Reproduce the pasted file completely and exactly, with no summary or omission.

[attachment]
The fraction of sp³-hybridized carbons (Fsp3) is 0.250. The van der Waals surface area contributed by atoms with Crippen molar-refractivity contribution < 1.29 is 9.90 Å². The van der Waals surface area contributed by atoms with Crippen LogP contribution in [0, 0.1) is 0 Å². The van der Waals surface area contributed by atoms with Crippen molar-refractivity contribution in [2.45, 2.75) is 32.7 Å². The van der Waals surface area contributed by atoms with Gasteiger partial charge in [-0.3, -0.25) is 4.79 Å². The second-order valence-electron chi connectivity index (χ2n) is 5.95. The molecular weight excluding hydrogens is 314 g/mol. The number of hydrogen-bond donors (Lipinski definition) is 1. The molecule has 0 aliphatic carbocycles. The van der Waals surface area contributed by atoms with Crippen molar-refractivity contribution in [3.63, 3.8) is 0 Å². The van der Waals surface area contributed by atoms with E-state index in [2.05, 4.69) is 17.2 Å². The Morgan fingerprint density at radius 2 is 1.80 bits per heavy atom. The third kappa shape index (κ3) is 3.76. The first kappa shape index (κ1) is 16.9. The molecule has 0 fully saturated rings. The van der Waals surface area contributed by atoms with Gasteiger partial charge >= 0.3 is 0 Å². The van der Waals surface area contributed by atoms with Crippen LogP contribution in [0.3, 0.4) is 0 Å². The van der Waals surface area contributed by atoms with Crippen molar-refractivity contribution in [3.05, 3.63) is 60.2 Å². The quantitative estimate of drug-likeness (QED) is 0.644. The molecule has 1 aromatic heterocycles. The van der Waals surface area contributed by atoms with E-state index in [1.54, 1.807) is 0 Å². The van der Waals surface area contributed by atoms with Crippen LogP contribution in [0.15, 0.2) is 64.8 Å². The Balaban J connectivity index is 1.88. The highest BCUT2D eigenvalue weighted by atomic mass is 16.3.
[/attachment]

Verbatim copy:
The fraction of sp³-hybridized carbons (Fsp3) is 0.250. The van der Waals surface area contributed by atoms with Crippen molar-refractivity contribution < 1.29 is 9.90 Å². The van der Waals surface area contributed by atoms with Crippen LogP contribution in [0, 0.1) is 0 Å². The van der Waals surface area contributed by atoms with Crippen molar-refractivity contribution in [2.45, 2.75) is 32.7 Å². The van der Waals surface area contributed by atoms with Gasteiger partial charge in [-0.3, -0.25) is 4.79 Å². The second-order valence-electron chi connectivity index (χ2n) is 5.95. The molecular weight excluding hydrogens is 314 g/mol. The number of hydrogen-bond donors (Lipinski definition) is 1. The molecule has 0 aliphatic carbocycles. The van der Waals surface area contributed by atoms with Crippen molar-refractivity contribution in [3.63, 3.8) is 0 Å². The van der Waals surface area contributed by atoms with E-state index in [2.05, 4.69) is 17.2 Å². The Morgan fingerprint density at radius 2 is 1.80 bits per heavy atom. The third kappa shape index (κ3) is 3.76. The first kappa shape index (κ1) is 16.9. The molecule has 0 fully saturated rings. The van der Waals surface area contributed by atoms with Gasteiger partial charge >= 0.3 is 0 Å². The van der Waals surface area contributed by atoms with Crippen LogP contribution in [0.3, 0.4) is 0 Å². The van der Waals surface area contributed by atoms with Crippen molar-refractivity contribution in [3.05, 3.63) is 60.2 Å². The quantitative estimate of drug-likeness (QED) is 0.644. The molecule has 1 aromatic heterocycles. The van der Waals surface area contributed by atoms with E-state index in [1.54, 1.807) is 0 Å². The van der Waals surface area contributed by atoms with Crippen LogP contribution in [0.15, 0.2) is 64.8 Å². The Balaban J connectivity index is 1.88. The highest BCUT2D eigenvalue weighted by atomic mass is 16.3.